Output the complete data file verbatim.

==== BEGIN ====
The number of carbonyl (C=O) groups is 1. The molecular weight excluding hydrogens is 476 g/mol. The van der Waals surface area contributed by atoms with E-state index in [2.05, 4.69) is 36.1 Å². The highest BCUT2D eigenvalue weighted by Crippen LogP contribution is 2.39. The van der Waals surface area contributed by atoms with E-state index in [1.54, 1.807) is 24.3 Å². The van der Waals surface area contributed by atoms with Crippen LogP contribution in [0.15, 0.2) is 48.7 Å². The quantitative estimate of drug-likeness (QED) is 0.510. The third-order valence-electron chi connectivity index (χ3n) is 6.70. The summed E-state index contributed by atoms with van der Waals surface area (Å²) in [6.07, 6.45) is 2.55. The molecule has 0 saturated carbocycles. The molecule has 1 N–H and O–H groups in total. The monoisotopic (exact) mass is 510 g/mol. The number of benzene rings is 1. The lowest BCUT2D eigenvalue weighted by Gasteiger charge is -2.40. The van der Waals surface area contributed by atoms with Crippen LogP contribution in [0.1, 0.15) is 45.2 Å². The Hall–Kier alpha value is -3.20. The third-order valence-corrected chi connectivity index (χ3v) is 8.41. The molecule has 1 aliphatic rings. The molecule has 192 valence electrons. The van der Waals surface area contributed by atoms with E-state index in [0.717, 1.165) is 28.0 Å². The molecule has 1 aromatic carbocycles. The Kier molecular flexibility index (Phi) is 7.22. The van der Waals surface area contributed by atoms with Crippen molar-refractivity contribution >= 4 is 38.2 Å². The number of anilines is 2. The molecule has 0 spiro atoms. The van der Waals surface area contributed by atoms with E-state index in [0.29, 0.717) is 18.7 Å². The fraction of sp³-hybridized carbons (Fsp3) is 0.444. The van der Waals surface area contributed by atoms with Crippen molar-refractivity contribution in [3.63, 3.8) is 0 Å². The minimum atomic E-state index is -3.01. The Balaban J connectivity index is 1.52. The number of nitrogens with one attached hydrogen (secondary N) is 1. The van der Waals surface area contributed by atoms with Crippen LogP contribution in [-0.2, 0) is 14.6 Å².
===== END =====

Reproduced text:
The number of carbonyl (C=O) groups is 1. The molecular weight excluding hydrogens is 476 g/mol. The van der Waals surface area contributed by atoms with E-state index in [2.05, 4.69) is 36.1 Å². The highest BCUT2D eigenvalue weighted by Crippen LogP contribution is 2.39. The van der Waals surface area contributed by atoms with E-state index in [1.54, 1.807) is 24.3 Å². The van der Waals surface area contributed by atoms with Crippen LogP contribution in [0.15, 0.2) is 48.7 Å². The quantitative estimate of drug-likeness (QED) is 0.510. The third-order valence-electron chi connectivity index (χ3n) is 6.70. The summed E-state index contributed by atoms with van der Waals surface area (Å²) in [6.07, 6.45) is 2.55. The molecule has 0 saturated carbocycles. The molecule has 1 N–H and O–H groups in total. The monoisotopic (exact) mass is 510 g/mol. The number of benzene rings is 1. The lowest BCUT2D eigenvalue weighted by Gasteiger charge is -2.40. The van der Waals surface area contributed by atoms with Crippen LogP contribution in [0.1, 0.15) is 45.2 Å². The Hall–Kier alpha value is -3.20. The third-order valence-corrected chi connectivity index (χ3v) is 8.41. The molecule has 1 aliphatic rings. The molecule has 192 valence electrons. The van der Waals surface area contributed by atoms with E-state index in [0.717, 1.165) is 28.0 Å². The molecule has 1 aromatic carbocycles. The Kier molecular flexibility index (Phi) is 7.22. The van der Waals surface area contributed by atoms with Crippen molar-refractivity contribution >= 4 is 38.2 Å². The number of anilines is 2. The molecule has 0 spiro atoms. The van der Waals surface area contributed by atoms with E-state index in [0.29, 0.717) is 18.7 Å². The fraction of sp³-hybridized carbons (Fsp3) is 0.444. The van der Waals surface area contributed by atoms with Crippen molar-refractivity contribution in [3.63, 3.8) is 0 Å². The minimum atomic E-state index is -3.01. The Balaban J connectivity index is 1.52. The number of nitrogens with one attached hydrogen (secondary N) is 1. The van der Waals surface area contributed by atoms with Crippen LogP contribution in [-0.2, 0) is 14.6 Å².